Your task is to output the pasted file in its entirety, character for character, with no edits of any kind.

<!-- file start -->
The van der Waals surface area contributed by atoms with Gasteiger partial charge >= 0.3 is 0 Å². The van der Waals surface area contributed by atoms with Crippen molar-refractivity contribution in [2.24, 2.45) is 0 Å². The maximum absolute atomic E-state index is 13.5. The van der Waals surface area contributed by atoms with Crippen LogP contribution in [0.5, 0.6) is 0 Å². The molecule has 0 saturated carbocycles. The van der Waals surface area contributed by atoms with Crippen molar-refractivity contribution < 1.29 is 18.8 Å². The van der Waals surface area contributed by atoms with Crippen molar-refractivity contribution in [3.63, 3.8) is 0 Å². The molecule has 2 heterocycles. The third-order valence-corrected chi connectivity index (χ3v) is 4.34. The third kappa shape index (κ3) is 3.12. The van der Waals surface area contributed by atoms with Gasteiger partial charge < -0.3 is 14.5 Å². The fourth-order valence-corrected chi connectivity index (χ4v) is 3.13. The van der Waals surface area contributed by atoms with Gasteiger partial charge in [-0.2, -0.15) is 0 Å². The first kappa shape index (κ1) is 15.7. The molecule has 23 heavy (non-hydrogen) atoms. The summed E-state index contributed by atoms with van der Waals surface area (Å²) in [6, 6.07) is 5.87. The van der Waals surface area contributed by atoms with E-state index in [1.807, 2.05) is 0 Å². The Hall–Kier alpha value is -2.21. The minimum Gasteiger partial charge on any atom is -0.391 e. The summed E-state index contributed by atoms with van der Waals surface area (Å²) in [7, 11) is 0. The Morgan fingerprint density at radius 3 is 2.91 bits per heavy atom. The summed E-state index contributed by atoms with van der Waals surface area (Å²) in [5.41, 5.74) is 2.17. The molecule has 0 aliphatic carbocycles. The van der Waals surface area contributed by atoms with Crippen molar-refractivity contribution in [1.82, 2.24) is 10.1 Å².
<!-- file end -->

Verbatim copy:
The van der Waals surface area contributed by atoms with Gasteiger partial charge >= 0.3 is 0 Å². The van der Waals surface area contributed by atoms with Crippen molar-refractivity contribution in [2.24, 2.45) is 0 Å². The maximum absolute atomic E-state index is 13.5. The van der Waals surface area contributed by atoms with Crippen LogP contribution in [0.5, 0.6) is 0 Å². The molecule has 0 saturated carbocycles. The van der Waals surface area contributed by atoms with Crippen molar-refractivity contribution < 1.29 is 18.8 Å². The van der Waals surface area contributed by atoms with Crippen molar-refractivity contribution in [3.63, 3.8) is 0 Å². The molecule has 2 heterocycles. The third-order valence-corrected chi connectivity index (χ3v) is 4.34. The third kappa shape index (κ3) is 3.12. The van der Waals surface area contributed by atoms with Gasteiger partial charge < -0.3 is 14.5 Å². The fourth-order valence-corrected chi connectivity index (χ4v) is 3.13. The van der Waals surface area contributed by atoms with Gasteiger partial charge in [-0.2, -0.15) is 0 Å². The first kappa shape index (κ1) is 15.7. The molecule has 23 heavy (non-hydrogen) atoms. The summed E-state index contributed by atoms with van der Waals surface area (Å²) in [6, 6.07) is 5.87. The van der Waals surface area contributed by atoms with E-state index in [1.807, 2.05) is 0 Å². The Hall–Kier alpha value is -2.21. The minimum Gasteiger partial charge on any atom is -0.391 e. The summed E-state index contributed by atoms with van der Waals surface area (Å²) in [7, 11) is 0. The Morgan fingerprint density at radius 3 is 2.91 bits per heavy atom. The summed E-state index contributed by atoms with van der Waals surface area (Å²) in [5.41, 5.74) is 2.17. The molecule has 0 aliphatic carbocycles. The van der Waals surface area contributed by atoms with Crippen molar-refractivity contribution in [1.82, 2.24) is 10.1 Å².